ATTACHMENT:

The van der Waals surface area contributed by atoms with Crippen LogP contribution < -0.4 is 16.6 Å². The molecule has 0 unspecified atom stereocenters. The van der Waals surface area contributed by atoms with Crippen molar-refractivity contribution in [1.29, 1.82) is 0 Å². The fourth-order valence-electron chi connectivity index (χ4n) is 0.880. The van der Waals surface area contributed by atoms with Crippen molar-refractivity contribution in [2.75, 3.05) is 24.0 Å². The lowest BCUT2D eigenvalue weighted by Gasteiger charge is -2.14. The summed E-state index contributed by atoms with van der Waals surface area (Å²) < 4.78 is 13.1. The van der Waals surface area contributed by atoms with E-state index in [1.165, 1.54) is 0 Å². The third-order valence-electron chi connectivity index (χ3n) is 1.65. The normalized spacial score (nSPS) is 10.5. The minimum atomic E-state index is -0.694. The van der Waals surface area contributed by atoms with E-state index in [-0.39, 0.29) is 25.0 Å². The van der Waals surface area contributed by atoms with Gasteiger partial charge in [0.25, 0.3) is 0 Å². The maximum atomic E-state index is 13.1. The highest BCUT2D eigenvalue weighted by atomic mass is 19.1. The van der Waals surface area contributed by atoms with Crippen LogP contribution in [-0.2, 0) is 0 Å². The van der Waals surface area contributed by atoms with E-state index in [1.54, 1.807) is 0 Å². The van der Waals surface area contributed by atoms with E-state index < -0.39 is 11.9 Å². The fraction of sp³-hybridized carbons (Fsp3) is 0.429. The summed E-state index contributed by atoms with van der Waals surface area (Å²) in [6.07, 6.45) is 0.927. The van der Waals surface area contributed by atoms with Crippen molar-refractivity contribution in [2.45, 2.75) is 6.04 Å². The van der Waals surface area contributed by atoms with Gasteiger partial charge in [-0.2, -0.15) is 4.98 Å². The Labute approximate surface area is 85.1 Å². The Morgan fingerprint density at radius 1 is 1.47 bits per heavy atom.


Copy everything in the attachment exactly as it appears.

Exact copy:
The van der Waals surface area contributed by atoms with Crippen LogP contribution < -0.4 is 16.6 Å². The molecule has 0 unspecified atom stereocenters. The van der Waals surface area contributed by atoms with Crippen molar-refractivity contribution in [1.29, 1.82) is 0 Å². The fourth-order valence-electron chi connectivity index (χ4n) is 0.880. The van der Waals surface area contributed by atoms with Crippen molar-refractivity contribution in [2.75, 3.05) is 24.0 Å². The lowest BCUT2D eigenvalue weighted by Gasteiger charge is -2.14. The summed E-state index contributed by atoms with van der Waals surface area (Å²) < 4.78 is 13.1. The van der Waals surface area contributed by atoms with E-state index in [1.165, 1.54) is 0 Å². The third-order valence-electron chi connectivity index (χ3n) is 1.65. The normalized spacial score (nSPS) is 10.5. The minimum atomic E-state index is -0.694. The van der Waals surface area contributed by atoms with E-state index in [-0.39, 0.29) is 25.0 Å². The van der Waals surface area contributed by atoms with Gasteiger partial charge in [0.25, 0.3) is 0 Å². The maximum atomic E-state index is 13.1. The highest BCUT2D eigenvalue weighted by atomic mass is 19.1. The van der Waals surface area contributed by atoms with Crippen LogP contribution in [-0.2, 0) is 0 Å². The van der Waals surface area contributed by atoms with E-state index in [1.54, 1.807) is 0 Å². The van der Waals surface area contributed by atoms with E-state index < -0.39 is 11.9 Å². The fraction of sp³-hybridized carbons (Fsp3) is 0.429. The summed E-state index contributed by atoms with van der Waals surface area (Å²) in [6.07, 6.45) is 0.927. The van der Waals surface area contributed by atoms with Crippen molar-refractivity contribution in [2.45, 2.75) is 6.04 Å². The van der Waals surface area contributed by atoms with Gasteiger partial charge in [-0.2, -0.15) is 4.98 Å². The Labute approximate surface area is 85.1 Å². The Morgan fingerprint density at radius 1 is 1.47 bits per heavy atom.